2) (Maybe this works. Certainly exciting and consistent with the facts)

After the wife of a Castro Valley man was driven back by flames and chose to save herself by jumping from a second-story window of their burning home, suffering a sprained ankle, late last night a local fireman entered the house and rescued the unconscious husband she had failed to reach.

According to authorities, fireman Norman Young revived Albert Lofton, 53, using mouth-to-mouth resuscitation after dragging Lofton from his living room. Lofton later told authorities he had apparently set his sofa on fire when he fell asleep while watching David Letterman, cigarette in hand.

Lofton and wife Barbara, 26, were taken to Kaiser Hospital in Leandro. Mrs. Lofton has been released. Mr. Lofton is in satisfactory condition but remains hospitalized, hospital officials said. 123 words


3) Albert Lofton, 56, certainly isn't the first person to fall asleep while watching the "Late Show with David Letterman.”  He is, however, the second Castro Valley resident in the last two years to set his house aflame after dozing off on the sofa with a lit cigarette in his hand, according to authorities.

The first perpetrator: also Albert Lofton.

Around 24 months ago, Lofton fell asleep while smoking a cigarette, which caused $15,000 in damages to his home.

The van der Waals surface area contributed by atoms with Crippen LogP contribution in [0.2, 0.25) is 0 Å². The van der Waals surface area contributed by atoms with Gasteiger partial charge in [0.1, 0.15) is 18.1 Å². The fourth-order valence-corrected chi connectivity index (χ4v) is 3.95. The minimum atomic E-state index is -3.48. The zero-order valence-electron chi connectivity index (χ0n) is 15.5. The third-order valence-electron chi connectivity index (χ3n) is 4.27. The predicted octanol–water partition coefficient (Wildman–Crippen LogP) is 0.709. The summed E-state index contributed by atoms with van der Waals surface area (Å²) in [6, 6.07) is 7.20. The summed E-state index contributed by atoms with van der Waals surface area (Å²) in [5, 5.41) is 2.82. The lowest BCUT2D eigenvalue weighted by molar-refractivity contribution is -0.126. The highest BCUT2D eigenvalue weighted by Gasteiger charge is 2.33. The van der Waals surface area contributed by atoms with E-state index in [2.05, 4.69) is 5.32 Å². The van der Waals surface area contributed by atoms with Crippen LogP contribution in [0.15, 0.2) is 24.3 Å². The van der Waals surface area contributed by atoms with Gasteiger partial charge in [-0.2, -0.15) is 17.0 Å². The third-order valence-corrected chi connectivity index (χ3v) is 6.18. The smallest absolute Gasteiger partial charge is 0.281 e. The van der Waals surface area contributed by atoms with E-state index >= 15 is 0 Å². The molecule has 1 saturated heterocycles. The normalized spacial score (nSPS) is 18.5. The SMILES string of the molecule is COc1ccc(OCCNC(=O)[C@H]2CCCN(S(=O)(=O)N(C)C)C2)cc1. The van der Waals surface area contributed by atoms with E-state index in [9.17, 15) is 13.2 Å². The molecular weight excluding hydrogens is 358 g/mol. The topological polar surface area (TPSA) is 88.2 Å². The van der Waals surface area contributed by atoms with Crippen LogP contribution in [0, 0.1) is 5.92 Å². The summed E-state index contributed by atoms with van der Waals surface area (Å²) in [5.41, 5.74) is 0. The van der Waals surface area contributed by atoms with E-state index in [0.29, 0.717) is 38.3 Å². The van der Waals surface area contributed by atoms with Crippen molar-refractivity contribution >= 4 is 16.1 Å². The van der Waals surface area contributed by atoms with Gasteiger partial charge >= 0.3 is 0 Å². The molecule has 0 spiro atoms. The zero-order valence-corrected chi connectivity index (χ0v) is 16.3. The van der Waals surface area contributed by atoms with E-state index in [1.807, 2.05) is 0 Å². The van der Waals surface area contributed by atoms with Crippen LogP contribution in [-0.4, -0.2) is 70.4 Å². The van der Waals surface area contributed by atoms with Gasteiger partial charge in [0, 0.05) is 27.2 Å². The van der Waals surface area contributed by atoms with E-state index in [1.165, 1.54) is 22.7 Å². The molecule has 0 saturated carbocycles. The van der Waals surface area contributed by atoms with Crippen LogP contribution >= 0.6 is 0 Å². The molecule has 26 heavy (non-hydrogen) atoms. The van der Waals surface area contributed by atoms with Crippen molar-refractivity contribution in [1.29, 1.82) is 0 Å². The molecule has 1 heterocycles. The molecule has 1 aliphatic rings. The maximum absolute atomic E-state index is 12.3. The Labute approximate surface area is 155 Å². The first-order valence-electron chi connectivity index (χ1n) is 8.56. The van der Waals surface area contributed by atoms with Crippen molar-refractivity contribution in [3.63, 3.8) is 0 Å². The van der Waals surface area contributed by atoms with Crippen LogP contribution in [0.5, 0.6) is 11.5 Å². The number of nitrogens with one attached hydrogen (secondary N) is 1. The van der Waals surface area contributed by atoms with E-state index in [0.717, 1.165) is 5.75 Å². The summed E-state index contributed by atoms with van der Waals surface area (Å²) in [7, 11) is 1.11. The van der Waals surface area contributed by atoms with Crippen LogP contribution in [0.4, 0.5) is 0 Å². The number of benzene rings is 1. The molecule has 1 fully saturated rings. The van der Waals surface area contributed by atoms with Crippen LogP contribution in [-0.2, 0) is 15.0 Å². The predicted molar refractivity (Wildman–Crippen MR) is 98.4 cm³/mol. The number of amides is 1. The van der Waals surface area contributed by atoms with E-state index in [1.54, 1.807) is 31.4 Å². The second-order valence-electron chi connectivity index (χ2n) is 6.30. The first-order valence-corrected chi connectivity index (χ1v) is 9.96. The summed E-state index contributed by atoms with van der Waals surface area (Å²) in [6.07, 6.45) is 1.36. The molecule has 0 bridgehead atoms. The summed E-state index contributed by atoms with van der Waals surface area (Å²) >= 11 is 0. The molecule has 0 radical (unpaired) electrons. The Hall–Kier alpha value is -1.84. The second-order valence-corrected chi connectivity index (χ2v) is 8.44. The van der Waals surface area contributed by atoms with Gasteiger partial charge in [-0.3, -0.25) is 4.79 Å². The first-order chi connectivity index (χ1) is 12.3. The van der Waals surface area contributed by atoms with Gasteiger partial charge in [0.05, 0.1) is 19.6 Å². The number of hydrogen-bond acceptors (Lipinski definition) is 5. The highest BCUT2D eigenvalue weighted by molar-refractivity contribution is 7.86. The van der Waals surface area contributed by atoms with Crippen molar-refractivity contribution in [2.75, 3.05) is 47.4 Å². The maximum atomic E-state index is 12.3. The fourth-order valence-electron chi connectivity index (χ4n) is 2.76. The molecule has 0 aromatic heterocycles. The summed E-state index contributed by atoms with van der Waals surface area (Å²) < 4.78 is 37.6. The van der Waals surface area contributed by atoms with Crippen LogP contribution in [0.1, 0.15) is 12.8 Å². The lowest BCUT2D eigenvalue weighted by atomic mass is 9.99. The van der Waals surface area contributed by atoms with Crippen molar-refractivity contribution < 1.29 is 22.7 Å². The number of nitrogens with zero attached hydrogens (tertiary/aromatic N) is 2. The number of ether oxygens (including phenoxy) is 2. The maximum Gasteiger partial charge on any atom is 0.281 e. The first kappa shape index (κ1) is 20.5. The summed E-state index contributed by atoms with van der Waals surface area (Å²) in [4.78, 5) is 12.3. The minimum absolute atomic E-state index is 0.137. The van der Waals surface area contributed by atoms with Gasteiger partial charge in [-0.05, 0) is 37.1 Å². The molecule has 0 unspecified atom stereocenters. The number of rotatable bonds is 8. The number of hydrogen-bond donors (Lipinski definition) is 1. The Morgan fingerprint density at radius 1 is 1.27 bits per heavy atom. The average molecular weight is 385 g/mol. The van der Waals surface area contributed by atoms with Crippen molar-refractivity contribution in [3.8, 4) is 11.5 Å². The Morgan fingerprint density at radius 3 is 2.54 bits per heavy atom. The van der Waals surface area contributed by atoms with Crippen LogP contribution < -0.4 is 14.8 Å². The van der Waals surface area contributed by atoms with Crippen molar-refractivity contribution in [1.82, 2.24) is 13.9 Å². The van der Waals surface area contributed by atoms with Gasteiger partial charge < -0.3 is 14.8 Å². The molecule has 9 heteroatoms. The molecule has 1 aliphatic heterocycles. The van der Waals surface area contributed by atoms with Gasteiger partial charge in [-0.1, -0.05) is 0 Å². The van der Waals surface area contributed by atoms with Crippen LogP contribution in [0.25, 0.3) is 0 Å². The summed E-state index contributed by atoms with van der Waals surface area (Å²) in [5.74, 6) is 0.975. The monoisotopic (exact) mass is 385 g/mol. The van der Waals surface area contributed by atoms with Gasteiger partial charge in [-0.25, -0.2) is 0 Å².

Last night Lofton kindled yet another fire in just the same way, said the Castro Valley Fire Department, one of whose firefighters dragged Lofton unconscious from his burning home and revived him with mouth-to-mouth resuscitation. 113 words

This time damages were $150,000, authorities said.




Tuesday, February 09, 2016

Out of Class Exercise for Thursday, Feburary 11, 2016

 * Find a Super Bowl story whose lead you like that can be linked to online
* Tweet a link to that story using #usfreports
* If you need to, employ the Google url shortener

A Speech Exercise

Some thoughts on journalism ethics

Monday, January 25, 2016

I'd Call This a Nice Job of Reporting

From FiveThirtyEight

Last Friday, Washington, D.C.’s blizzard began sometime after the anti-abortion March for Life began, but before protesters reached the Supreme Court. The snow couldn’t stop a Franciscan friar, though. He kept on walking, barefoot, down the streets, singing hymns with other marchers. A long column of students, all in yellow, chanted a few choruses of “Pro-choice, that’s a lie! Babies never choose to die!” and then started up a call-and-response rosary with a bullhorn.
Not far away, I was cracking ice off of the tips of my touch-screen gloves and surveying protesters, trying to learn who had come to the march and what kind of post-post-Roe v. Wade world they wanted to build. I approached every fifth marcher I saw and interviewed 60 people over the four-hour event.1 It’s not a sample I’d publish in an academic journal or anything, but it let me learn more about the movement than I could from staid news reports of how many people showed up.